DON’T PROGRAM WHEN YOU’RE HUNGRY
Artificial intelligence and human intelligence aren’t the same, to be sure. But it seems we have one big thing in common: we spend our time fantasizing about dinner.
In a research paper published Friday in the preprint server arXiv, a team of AI researchers from Google DeepMind teamed up with a scientist from Heriot-Watt University to develop what they’re calling the largest, most advanced Generative Adversarial Network (GAN) ever. And to prove that it works better than any other, they had it create photorealistic images of landscapes, (very) good dogs and other animals, and of course some hot, juicy burgers.
WHAT’S THE BEEF
Generative Adversarial Networks are one of the more sophisticated types of AI algorithms out there. In short, one network creates something — in this case an image — as realistically as possible. Meanwhile, another network checks its work against examples of the real deal. This back and forth makes the two networks gradually improve to the point where the latter system is really good at detecting AI-generated images but the other is still able to fool it.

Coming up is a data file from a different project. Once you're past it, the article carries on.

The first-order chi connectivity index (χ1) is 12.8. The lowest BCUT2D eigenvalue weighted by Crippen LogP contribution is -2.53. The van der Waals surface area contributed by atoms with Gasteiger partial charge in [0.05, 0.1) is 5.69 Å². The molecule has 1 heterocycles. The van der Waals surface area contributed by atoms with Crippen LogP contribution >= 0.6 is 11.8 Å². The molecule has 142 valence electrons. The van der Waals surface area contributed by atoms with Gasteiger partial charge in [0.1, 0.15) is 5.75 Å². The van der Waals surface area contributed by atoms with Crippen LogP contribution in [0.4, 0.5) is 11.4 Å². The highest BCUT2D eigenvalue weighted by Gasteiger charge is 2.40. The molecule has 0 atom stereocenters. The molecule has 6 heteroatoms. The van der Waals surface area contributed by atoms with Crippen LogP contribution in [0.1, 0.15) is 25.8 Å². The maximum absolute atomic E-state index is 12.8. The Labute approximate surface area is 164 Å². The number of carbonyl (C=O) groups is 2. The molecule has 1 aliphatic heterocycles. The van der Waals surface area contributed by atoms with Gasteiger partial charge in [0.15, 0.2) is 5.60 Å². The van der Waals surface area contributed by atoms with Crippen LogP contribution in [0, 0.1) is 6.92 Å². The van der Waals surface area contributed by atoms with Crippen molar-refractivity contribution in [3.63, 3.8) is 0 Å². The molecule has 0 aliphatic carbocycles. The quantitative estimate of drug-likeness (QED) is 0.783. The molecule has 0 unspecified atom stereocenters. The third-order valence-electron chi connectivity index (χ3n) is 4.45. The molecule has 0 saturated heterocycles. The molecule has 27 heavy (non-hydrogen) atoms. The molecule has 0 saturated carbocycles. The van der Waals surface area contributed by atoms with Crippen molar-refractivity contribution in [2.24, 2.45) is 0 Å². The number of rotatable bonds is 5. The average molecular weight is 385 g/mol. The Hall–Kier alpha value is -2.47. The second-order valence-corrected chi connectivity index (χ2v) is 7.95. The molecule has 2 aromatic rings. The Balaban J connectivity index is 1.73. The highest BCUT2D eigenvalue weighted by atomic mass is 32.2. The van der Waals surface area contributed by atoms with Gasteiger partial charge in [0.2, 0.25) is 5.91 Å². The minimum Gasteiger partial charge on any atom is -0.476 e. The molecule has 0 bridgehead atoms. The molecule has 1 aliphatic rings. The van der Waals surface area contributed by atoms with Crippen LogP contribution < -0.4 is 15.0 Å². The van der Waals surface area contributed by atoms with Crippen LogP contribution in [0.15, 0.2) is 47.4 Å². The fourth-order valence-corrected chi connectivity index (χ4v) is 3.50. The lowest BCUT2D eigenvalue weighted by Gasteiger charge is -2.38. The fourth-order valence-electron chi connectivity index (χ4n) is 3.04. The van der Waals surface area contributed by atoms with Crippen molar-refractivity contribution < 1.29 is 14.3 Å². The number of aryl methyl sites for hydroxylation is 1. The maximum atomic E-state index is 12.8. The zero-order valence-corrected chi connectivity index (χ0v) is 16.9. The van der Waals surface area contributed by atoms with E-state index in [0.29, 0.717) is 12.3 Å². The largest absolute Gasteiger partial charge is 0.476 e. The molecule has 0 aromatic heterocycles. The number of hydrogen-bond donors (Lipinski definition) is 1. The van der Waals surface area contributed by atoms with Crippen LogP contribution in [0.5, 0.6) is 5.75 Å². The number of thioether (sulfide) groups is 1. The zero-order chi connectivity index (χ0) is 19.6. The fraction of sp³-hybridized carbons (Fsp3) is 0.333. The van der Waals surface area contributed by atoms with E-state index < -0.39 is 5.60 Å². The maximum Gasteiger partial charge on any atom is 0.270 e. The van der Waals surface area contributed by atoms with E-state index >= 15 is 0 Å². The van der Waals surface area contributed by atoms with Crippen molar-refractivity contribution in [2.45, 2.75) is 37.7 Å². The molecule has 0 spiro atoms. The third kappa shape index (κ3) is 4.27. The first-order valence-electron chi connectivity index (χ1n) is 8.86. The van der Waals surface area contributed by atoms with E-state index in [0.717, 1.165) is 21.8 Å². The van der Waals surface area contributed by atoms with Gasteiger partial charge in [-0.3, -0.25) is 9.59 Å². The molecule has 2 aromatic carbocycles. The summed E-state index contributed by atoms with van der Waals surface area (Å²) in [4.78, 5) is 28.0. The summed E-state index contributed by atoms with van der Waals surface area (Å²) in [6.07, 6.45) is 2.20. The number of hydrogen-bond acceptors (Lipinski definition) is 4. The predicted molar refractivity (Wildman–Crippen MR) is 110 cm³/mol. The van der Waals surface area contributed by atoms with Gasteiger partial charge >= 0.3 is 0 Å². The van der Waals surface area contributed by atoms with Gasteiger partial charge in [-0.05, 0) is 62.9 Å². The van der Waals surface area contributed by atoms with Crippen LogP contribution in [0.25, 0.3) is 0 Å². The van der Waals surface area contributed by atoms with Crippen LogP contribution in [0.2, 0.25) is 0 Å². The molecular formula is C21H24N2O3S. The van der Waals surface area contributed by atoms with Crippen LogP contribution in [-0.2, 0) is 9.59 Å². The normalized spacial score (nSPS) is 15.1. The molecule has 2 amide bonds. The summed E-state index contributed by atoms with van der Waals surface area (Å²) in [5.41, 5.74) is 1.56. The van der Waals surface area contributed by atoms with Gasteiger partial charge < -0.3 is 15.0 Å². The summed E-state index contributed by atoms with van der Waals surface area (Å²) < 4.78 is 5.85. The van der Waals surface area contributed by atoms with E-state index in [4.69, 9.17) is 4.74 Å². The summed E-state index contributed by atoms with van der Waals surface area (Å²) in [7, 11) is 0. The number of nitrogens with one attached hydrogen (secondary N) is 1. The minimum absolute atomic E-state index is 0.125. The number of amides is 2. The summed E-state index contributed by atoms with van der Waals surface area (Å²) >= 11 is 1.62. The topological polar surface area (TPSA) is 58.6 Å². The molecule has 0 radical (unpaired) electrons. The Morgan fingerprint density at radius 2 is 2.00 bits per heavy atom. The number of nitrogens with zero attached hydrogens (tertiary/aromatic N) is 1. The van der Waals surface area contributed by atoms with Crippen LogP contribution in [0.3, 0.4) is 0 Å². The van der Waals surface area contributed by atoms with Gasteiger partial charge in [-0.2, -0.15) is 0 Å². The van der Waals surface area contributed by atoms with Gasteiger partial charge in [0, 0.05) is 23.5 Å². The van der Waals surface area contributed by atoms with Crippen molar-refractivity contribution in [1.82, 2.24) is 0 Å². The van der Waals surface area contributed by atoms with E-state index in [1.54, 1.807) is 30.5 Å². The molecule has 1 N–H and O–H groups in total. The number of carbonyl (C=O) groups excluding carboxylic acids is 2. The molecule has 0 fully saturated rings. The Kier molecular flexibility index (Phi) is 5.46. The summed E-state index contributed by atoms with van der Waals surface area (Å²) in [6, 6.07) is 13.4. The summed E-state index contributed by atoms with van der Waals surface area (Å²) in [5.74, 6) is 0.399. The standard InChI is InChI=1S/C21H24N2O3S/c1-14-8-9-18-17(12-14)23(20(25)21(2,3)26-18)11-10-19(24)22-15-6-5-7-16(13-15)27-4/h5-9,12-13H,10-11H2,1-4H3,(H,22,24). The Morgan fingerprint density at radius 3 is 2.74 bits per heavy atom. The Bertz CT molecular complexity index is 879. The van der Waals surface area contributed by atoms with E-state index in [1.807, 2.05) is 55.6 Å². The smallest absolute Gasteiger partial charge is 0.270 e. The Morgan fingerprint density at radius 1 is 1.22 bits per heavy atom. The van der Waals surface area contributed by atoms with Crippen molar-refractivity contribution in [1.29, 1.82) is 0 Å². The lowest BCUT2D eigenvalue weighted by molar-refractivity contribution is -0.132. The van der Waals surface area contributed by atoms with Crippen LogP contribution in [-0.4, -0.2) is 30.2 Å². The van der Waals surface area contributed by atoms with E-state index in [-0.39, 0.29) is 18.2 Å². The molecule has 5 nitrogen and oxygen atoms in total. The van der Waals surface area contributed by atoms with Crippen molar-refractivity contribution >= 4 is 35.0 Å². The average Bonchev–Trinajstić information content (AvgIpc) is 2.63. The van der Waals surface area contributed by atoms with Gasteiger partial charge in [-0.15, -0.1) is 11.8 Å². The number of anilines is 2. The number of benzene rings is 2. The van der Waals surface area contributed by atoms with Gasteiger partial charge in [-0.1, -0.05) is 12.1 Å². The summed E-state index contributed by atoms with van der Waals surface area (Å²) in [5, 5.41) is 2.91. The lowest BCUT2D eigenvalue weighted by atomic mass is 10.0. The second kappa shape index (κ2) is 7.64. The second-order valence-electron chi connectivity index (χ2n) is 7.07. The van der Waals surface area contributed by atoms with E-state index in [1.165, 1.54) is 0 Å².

GANs are generally used to create media, whether its a new level of a video game or 3D models. And though their ability to fool us and themselves presents a bit of a double-edged sword, their ability to discriminate algorithmic from human output can be used to find and fight misleading deepfakes.
This process is what allowed DeepMind’s burger-cooking GAN to go from creating, as Quartz reported, a weird, beefy blob in 2016 to what actually looks like an appetizing (albeit overcooked) slab of burg today.
Some argue that we need to move away from red meat, but AI isn’t ready to join us yet. While the burger-generating algorithm is in great shape, others aren’t quite there. For instance, the twists and turns of brass tubing that make up a French horn baffled the network. The butterfly image is just a little off, and any attempt to render a photo of a human results in a horrifying blob monster.